The de Blasio administration on Monday announced a Day of Action for Nov. 7 to inform day laborers, including immigrant workers, in the construction industry about the upcoming Dec. 1 deadline for workers and supervisors to obtain site safety training as required under Local Law 196 of 2017.
According to Jose Bayona, director of Community & Ethnic Media, New York City Mayor’s Office, the Day of Action will direct city agencies, in partnership with day laborer organizations, to conduct outreach to day laborers, including immigrant workers.
“In an effort to holistically engage workers, outreach will be conducted on worker pick-up and drop-off locations in all five boroughs at various locations,” Bayona said.
Buildings Commissioner, Melanie E. La Rocca said “every worker who leaves for the job site in the morning deserves to come home safely at night, which is why safety training is so important.
“This citywide campaign is designed to raise awareness among hard-to-reach populations, such as the city’s day laborers, of the upcoming deadline for workers to have 30 hours of training,” she said. “We are proud to partner with our colleagues in the Mayor’s Office, our fellow city agencies, and day laborer organizations on this day of action.”
Bitta Mostofi, Commissioner of the Mayor’s Office of Immigrant Affairs, said this Day of Action will engage day laborers, including immigrant workers, on the new training requirements “that will keep New York City worksites safer for all.
“Immigrant workers are an integral part of our workforce and economy, and we look forward to working with community organizations to ensure they know how and where they obtain this critical safety training,” Mostofi said.
Bayona said the administration is partnering with community organizations across the city, such as Workers Justice Project, the New York Committee for Occupational Safety and Health, Catholic Charities, Archdiocese of New York, New Immigrant Community Empowerment, and La Colmena.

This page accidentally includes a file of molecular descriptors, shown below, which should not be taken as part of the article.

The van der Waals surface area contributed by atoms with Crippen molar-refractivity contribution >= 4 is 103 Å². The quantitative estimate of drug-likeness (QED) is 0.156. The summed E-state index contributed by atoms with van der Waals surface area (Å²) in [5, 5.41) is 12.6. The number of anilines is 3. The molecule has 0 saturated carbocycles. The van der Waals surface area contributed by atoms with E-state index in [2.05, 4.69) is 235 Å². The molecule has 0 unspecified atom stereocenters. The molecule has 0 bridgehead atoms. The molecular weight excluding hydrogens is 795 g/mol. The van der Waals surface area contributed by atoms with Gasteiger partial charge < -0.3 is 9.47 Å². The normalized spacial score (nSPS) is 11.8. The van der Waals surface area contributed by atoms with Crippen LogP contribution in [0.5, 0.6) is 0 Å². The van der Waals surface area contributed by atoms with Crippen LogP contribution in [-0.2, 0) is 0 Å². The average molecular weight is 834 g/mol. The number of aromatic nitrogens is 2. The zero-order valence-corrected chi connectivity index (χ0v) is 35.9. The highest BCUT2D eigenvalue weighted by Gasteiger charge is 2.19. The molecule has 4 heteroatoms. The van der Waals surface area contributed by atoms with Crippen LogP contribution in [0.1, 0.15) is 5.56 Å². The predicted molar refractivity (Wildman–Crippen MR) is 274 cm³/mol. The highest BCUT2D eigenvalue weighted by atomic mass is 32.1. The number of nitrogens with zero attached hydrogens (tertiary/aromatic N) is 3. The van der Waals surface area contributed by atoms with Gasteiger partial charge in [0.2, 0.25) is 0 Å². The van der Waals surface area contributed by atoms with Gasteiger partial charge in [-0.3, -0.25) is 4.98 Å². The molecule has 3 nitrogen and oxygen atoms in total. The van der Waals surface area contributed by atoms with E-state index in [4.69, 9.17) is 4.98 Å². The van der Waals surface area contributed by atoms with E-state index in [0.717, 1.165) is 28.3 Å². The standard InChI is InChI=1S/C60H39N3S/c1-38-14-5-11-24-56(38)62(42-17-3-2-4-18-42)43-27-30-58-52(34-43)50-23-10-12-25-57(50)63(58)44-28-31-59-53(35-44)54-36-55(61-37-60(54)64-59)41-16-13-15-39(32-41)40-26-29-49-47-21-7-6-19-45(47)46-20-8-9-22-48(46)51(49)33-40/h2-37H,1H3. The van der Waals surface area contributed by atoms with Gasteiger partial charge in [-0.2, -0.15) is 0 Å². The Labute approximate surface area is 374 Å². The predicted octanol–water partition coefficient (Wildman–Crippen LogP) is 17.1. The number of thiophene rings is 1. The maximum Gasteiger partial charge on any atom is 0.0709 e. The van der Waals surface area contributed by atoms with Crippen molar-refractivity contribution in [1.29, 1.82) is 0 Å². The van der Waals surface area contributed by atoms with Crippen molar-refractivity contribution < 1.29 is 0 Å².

Starting Dec. 1, Bayona said workers at major construction sites will be required to have at least 30 hours of site-safety training, and supervisors must have at least 62 hours of training.
To meet the upcoming training requirements, Bayona said workers and supervisors can obtain safety training from any Department of Buildings (DOB)-approved course provider, or by taking OSHA-10 or OSHA-30 classes from an Occupational Safety and Health Administration (OSHA) certified training provider.
In an effort to make this training more accessible, he said applications are still open for the Construction Site Safety Reimbursement Program, a one-time grant through the NYC Department of Small Business Services (SBS) for small construction firms, with 1-15 employees, to offset the cost of site safety training.
“On this Day of Action, we will come together, city agencies and day laborer centers, to ensure workers know of their rights and how to meet the new Site Safety training regulations,” said Manuel Castro, executive director of New Immigrant Community Empowerment (NICE).
“Making sure our communities have the right information is one of the most critical steps we can take,” he added. “Too often, immigrant workers fall prey to unscrupulous actors and exploitative employers looking to take advantage of them, and so we must do everything in our power to ensure our communities are protected and informed.”
Bayona said this Day of Action is the latest phase of the administration’s outreach and education efforts to inform workers, contractors, developers, and property owners of LL 196, requiring workers on major construction sites in New York City to have 40 hours of site safety training.